By fiscal policy we mean, the government’s tax efforts, public expenditure and public borrowing. Through these the government can effectively encourage consumption, investment and savings habits and also restrict them. For example, suppose there is inflation in a country. Inflation implies that the people have high purchasing power and so they demand goods. To curb this, the government may raise the personal tax and also the corporate tax. Similarly, by altering its expenditure on various public projects, the government would be able to influence the prevailing economic condition. Public borrowing  involves government issuing bonds and encouraging common public and other institutions to buy them. By this, the government would be able to bring down the level of purchasing power in the economy and control the inflation.

The following are the objectives of fiscal policy:

  1. Maximization of the aggregate saving is the first objective. Tins are achieved by encouraging people to reduce the current and future consumption. Specifically the attempt is to bring down and control the conspicuous consumption of the rich people. The government can impose taxes on them and can provide the basic necessities of life to the poor class on low rate. In this way by providing incentives, savings can be increased.
  2. Maximization of capital formation is the second objective. Through this objective the country can try to achieve an accelerated economic growth. This will help the country to overcome the stagnation and achieve a higher rate of economic growth.
  3. The third objective is to divert the available resources from the less productive to most productive purposes. 
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Economic Policies to Control Inflation

Inflation has to be controlled, otherwise the extent of damage done to the economy will be something substantial and the economy would take a long time to recover from the effects of inflation. In this direction of control of inflation, the following are the theoretical measures available. These measures could be classified into three groups viz. Monetary measures, Fiscal measures and Other measures.

1. Monetary Measures

Monetary measures are steps taken by the Central bank of a country as the head of the monetary system. These measures are usually refereed to as the, quantitative credit controls and qualitative credit controls. The former include bank rate, open market operations and the variable reserve ratio. The, latter include margin requirements, moral suasion, direct action, control through directives, consumer credit regulation or rationing, publicity, etc.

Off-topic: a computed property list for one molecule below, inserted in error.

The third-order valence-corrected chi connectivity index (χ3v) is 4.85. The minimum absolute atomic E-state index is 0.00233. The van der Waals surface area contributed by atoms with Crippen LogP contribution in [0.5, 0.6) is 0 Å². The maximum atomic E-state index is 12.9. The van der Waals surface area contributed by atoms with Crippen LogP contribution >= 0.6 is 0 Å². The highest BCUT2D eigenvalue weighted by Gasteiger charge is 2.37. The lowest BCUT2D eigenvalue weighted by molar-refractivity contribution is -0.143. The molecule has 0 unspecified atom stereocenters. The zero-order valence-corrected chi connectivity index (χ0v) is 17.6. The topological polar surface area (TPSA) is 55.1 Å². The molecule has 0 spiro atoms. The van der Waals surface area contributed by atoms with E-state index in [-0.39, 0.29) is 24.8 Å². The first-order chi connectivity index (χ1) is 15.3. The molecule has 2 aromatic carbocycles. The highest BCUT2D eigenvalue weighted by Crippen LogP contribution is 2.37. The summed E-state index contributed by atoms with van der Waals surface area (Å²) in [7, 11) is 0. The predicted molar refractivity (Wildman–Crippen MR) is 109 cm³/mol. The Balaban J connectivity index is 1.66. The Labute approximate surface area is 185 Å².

1. Quantitative Credit Controls: Bank rate is the first, measure to curb credit creation activity of the commercial banks, as during inflationary period the volume of money supply has to be reduced. Bank rate is the rate at which the central bank of a country re-discounts the bills already discounted by the commercial banks. When the central bank wants to control credit creation by commercial banks, it would simply increase the bank rate. Correspondingly the commercial banks would increase the discount rate which acts as a disincentive for the businessmen and others to approach the commercial banks for discounting their bills. However, the success of this policy depends on the co-operation of the commercial banks. Open market operations are another quantitative credit control measure. 
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Types of Unemployment

The population of an economy is divided into two categories, the economically active and the economically inactive. The economically active population (labor force) or working population refers to the population that is willing and able to work, including those actively engaged in the production of goods and services (employed) and those who are unemployed. Whereas, unemployed refers to people who are willing and a capable of work but are unable to find suitable paid employment. The next category, the economically inactive population refers to people who are neither working nor looking for jobs. Examples include housewives, full time students, invalids,those below the legal age for work, old and retired persons.

Unemployment is of different types. The important types of unemployment are:

  1. Structural unemployment: This is a type of unemployment caused mainly by the change in the development strategy adopted by an economy. For example, suppose a country basically agricultural in nature, plans to adopt industrialization as a strategy. This will result in displacement of labor in agriculture and not all of them can be accommodated in the industries. This type of unemployment caused is called Structural unemployment. This type of unemployment is also known as the chronic unemployment or the Marxian or long-term unemployment. It is mostly to be found in the underdeveloped countries. This type of unemployment is due to the deficiency of capital resource sin relation to their demand. The problem in the underdeveloped countries is to get rid of this age-old chronic unemployment by accelerating the process of economic growth.